The “Blue Shield” marking system is deployed to protect different sites and monuments, in Lviv, Ukraine, March 13, 2022. @TIMLEBERRE / TWITTER
An architect by training, the Cameroonian Lazare Eloundou Assomo directs the UNESCO World Heritage Center. He oversees heritage protection operations in Ukraine set up since the start of the war.
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Unesco has posted a list of 102 buildings with high heritage value that have been damaged since the start of the war in Ukraine. Does this list reflect the level of losses incurred?
Having piloted heritage protection operations in other countries such as Mali or Iraq, I know how difficult it is to get an idea of the state of destruction while you are at war. The situation you discover once you can get out into the field is usually much more serious than you had imagined. When we go to Kherson, Kharkiv, Mariupol, Irpin, and all these cities where the war is concentrated today, the toll will increase considerably.
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Sticking to what we have identified so far, the scale of the disaster is already colossal. It’s something we haven’t known for a long time. Especially in a country with such a rich heritage… Seven sites are on the UNESCO World Heritage List, including six cultural sites, the Tentative List – the set of sites that Ukraine considers could be a request their inclusion on the World Heritage List – there are seventeen. But, beyond that, there are six hundred and fifty museums, medieval churches, cathedrals, archaeological sites, memorials, palaces of culture, masterpieces from the constructivist period…
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None of the buildings from the constructivist period are on the UNESCO World Heritage List, and only one, the Derzhprom in Kharkiv, is on the tentative list. Are the Ukrainian authorities reluctant to promote this Soviet heritage?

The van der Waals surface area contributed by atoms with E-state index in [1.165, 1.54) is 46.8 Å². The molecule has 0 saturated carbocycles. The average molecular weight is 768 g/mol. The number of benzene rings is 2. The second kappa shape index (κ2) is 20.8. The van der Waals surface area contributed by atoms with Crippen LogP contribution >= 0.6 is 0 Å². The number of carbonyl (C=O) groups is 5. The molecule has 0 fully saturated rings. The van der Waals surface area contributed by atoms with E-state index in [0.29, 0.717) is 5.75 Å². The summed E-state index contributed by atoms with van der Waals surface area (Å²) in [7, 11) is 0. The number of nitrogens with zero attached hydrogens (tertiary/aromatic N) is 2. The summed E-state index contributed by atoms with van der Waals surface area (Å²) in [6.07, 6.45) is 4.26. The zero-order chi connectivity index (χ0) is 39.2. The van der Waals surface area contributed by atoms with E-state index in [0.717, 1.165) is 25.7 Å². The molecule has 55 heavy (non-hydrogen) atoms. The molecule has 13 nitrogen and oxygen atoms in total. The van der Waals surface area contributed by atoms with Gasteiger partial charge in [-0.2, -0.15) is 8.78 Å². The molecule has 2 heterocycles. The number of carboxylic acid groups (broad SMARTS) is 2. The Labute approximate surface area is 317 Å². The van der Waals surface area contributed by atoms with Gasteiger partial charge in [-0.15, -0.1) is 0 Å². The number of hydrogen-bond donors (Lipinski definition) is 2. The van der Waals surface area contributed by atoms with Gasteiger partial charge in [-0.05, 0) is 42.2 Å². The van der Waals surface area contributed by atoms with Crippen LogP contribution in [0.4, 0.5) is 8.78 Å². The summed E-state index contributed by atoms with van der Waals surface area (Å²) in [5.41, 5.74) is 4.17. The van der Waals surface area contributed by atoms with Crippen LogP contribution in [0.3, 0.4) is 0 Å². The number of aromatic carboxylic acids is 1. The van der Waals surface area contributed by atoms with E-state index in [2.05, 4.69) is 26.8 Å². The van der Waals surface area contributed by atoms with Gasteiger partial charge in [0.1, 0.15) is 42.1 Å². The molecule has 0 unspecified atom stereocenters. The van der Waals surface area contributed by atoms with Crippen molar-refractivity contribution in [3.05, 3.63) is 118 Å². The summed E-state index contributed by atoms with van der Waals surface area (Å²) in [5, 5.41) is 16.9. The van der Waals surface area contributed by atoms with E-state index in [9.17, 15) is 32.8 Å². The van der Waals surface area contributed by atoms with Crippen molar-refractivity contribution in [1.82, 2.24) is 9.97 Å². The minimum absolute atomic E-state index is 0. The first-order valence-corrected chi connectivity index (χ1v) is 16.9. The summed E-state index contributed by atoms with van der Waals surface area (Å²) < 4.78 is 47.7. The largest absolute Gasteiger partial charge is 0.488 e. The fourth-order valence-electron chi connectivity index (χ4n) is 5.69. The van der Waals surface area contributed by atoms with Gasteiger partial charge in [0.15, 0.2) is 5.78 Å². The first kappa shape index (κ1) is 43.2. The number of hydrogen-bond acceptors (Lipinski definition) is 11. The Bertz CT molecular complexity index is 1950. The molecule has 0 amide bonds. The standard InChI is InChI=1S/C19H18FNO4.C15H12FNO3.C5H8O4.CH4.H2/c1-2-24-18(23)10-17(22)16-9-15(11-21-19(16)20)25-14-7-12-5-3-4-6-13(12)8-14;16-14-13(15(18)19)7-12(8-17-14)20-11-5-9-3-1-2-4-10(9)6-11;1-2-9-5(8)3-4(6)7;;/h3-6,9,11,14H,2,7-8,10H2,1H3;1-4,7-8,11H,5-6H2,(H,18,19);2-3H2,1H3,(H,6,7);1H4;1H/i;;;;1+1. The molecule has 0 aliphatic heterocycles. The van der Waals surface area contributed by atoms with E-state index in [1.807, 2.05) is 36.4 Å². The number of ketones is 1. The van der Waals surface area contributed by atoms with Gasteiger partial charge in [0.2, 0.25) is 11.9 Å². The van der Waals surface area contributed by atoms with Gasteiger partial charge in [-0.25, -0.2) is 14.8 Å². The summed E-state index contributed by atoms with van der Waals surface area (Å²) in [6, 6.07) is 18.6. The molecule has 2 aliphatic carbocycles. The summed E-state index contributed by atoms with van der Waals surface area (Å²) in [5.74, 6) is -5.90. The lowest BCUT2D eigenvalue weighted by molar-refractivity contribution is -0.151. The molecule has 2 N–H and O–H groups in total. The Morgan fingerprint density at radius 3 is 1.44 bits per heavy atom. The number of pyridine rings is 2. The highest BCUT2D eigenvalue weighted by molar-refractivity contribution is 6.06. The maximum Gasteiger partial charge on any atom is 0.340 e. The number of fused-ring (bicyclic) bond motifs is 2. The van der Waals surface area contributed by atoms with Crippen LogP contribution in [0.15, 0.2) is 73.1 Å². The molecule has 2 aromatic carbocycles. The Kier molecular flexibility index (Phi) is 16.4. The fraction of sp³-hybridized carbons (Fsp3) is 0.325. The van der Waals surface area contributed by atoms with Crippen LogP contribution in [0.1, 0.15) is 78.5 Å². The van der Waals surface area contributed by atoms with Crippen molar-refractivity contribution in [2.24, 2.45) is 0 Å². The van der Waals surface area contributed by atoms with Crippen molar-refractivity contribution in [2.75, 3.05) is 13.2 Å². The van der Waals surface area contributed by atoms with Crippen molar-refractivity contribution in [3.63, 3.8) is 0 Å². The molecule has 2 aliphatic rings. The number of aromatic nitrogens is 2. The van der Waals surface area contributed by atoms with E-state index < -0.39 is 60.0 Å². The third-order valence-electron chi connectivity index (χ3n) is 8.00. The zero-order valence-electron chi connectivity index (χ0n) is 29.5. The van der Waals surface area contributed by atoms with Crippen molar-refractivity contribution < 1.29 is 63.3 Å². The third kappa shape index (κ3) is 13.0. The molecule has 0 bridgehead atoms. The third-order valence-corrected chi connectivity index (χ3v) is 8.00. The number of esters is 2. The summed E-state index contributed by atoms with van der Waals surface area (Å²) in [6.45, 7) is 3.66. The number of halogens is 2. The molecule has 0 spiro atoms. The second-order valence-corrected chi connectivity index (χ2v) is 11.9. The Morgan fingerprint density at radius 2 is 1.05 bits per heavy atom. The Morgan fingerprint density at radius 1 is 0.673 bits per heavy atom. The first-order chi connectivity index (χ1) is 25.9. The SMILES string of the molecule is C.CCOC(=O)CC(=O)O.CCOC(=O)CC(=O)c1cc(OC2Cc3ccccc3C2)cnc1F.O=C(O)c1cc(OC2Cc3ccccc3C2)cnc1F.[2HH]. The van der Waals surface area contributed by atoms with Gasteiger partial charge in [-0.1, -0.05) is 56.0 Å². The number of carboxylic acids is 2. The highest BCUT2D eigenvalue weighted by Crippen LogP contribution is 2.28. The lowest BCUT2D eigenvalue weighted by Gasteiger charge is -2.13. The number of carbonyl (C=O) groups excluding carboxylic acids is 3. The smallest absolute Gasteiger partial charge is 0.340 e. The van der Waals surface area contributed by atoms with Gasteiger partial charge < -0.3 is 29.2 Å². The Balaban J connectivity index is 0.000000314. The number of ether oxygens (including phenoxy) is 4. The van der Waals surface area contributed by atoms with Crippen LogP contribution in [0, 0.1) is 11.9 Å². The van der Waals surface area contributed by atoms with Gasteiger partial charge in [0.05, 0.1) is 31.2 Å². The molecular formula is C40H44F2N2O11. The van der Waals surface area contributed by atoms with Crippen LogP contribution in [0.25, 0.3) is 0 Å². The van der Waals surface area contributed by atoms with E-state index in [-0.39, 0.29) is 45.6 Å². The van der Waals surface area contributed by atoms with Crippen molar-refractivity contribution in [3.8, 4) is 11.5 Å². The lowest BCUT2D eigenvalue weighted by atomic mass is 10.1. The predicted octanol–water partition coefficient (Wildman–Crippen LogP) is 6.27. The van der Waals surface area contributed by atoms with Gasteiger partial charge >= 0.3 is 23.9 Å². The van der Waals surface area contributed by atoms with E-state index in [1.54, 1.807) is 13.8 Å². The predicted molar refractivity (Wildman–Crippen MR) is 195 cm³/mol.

There are also historic centers on this list, which mix eras. The historic center of Lviv, for example, is rooted in the Middle Ages, but there are buildings dating from the 20th century… Same thing for the center of Chernihiv, or for the port of Odessa.
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How does the “Blue Shield”, this marking system supposed to protect heritage buildings in the event of armed conflict, work?
It is a tool that was devised within the framework of the 1954 Hague Convention for the Protection of Cultural Property in the Event of Armed Conflict. Ukraine and Russia are signatories. The “Blue Shield” is a sign affixed to buildings. It is a tool that countries can use to protect their heritage. The sign can be painted, or glued, stuck on a door, laid out on the floor… The principle is marking. Anyone can do it. From the moment a building is marked, the belligerents are deemed to have seen it. From the first days of the war, we encouraged the Ukrainian authorities to mark their sites and monuments with the “Blue Shield”.
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